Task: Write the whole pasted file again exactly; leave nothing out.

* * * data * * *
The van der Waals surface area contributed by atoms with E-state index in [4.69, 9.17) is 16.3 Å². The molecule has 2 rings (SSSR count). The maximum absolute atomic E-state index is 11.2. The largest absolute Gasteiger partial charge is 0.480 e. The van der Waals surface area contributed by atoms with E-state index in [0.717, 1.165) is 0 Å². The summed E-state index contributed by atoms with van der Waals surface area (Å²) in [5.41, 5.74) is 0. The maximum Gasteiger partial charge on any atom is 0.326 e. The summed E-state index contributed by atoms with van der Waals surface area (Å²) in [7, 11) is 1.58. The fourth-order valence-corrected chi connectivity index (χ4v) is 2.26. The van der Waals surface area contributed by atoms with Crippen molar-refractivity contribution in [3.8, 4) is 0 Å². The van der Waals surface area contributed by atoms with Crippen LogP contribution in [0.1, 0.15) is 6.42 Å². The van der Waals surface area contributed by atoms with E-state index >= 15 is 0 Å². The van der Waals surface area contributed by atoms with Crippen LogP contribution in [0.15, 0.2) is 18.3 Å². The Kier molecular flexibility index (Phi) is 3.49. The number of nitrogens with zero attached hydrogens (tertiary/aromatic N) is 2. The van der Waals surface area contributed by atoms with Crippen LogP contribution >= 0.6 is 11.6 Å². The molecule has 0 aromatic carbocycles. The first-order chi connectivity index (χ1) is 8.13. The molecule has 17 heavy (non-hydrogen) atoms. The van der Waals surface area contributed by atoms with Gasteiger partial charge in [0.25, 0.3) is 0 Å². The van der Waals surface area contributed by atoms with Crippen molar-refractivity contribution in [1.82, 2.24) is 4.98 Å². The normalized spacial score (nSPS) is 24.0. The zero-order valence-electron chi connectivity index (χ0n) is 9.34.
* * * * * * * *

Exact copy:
The van der Waals surface area contributed by atoms with E-state index in [4.69, 9.17) is 16.3 Å². The molecule has 2 rings (SSSR count). The maximum absolute atomic E-state index is 11.2. The largest absolute Gasteiger partial charge is 0.480 e. The van der Waals surface area contributed by atoms with E-state index in [0.717, 1.165) is 0 Å². The summed E-state index contributed by atoms with van der Waals surface area (Å²) in [5.41, 5.74) is 0. The maximum Gasteiger partial charge on any atom is 0.326 e. The summed E-state index contributed by atoms with van der Waals surface area (Å²) in [7, 11) is 1.58. The fourth-order valence-corrected chi connectivity index (χ4v) is 2.26. The van der Waals surface area contributed by atoms with Crippen molar-refractivity contribution in [3.8, 4) is 0 Å². The van der Waals surface area contributed by atoms with Crippen LogP contribution in [0.1, 0.15) is 6.42 Å². The van der Waals surface area contributed by atoms with E-state index >= 15 is 0 Å². The van der Waals surface area contributed by atoms with Crippen LogP contribution in [0.15, 0.2) is 18.3 Å². The Kier molecular flexibility index (Phi) is 3.49. The number of nitrogens with zero attached hydrogens (tertiary/aromatic N) is 2. The van der Waals surface area contributed by atoms with Crippen LogP contribution >= 0.6 is 11.6 Å². The molecule has 0 aromatic carbocycles. The first-order chi connectivity index (χ1) is 8.13. The molecule has 17 heavy (non-hydrogen) atoms. The van der Waals surface area contributed by atoms with Gasteiger partial charge in [0.25, 0.3) is 0 Å². The van der Waals surface area contributed by atoms with Crippen molar-refractivity contribution in [1.82, 2.24) is 4.98 Å². The normalized spacial score (nSPS) is 24.0. The zero-order valence-electron chi connectivity index (χ0n) is 9.34.